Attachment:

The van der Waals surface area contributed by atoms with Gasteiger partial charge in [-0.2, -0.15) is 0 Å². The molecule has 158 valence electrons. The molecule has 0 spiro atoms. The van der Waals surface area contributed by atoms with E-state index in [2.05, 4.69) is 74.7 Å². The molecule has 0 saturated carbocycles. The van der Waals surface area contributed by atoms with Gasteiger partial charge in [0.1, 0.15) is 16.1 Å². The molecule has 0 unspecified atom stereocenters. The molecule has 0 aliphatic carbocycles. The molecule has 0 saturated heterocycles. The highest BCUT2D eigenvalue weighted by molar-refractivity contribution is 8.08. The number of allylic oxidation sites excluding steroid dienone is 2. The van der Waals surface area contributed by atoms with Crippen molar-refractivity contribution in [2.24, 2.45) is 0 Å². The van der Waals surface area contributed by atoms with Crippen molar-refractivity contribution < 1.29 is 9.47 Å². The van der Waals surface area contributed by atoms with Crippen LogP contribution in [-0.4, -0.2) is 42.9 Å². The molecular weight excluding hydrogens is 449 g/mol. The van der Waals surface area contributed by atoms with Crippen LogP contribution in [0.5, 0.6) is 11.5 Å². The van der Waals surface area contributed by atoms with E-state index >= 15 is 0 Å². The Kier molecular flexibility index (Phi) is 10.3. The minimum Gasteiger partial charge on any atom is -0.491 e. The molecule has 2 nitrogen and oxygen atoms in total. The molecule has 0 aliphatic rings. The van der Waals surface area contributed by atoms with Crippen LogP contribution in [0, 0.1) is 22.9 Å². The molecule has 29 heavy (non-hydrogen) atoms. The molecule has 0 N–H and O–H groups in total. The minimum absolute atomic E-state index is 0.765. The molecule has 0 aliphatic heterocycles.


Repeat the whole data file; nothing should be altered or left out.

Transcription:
The van der Waals surface area contributed by atoms with Gasteiger partial charge in [-0.2, -0.15) is 0 Å². The molecule has 158 valence electrons. The molecule has 0 spiro atoms. The van der Waals surface area contributed by atoms with E-state index in [2.05, 4.69) is 74.7 Å². The molecule has 0 saturated carbocycles. The van der Waals surface area contributed by atoms with Gasteiger partial charge in [0.1, 0.15) is 16.1 Å². The molecule has 0 unspecified atom stereocenters. The molecule has 0 aliphatic carbocycles. The molecule has 0 saturated heterocycles. The highest BCUT2D eigenvalue weighted by molar-refractivity contribution is 8.08. The number of allylic oxidation sites excluding steroid dienone is 2. The van der Waals surface area contributed by atoms with Crippen molar-refractivity contribution in [2.24, 2.45) is 0 Å². The van der Waals surface area contributed by atoms with Crippen molar-refractivity contribution < 1.29 is 9.47 Å². The van der Waals surface area contributed by atoms with Crippen LogP contribution in [-0.4, -0.2) is 42.9 Å². The molecular weight excluding hydrogens is 449 g/mol. The van der Waals surface area contributed by atoms with Crippen LogP contribution in [0.5, 0.6) is 11.5 Å². The van der Waals surface area contributed by atoms with E-state index >= 15 is 0 Å². The Kier molecular flexibility index (Phi) is 10.3. The minimum Gasteiger partial charge on any atom is -0.491 e. The molecule has 2 nitrogen and oxygen atoms in total. The molecule has 0 aliphatic rings. The van der Waals surface area contributed by atoms with Crippen LogP contribution in [0, 0.1) is 22.9 Å². The molecule has 29 heavy (non-hydrogen) atoms. The molecule has 0 N–H and O–H groups in total. The minimum absolute atomic E-state index is 0.765. The molecule has 0 aliphatic heterocycles.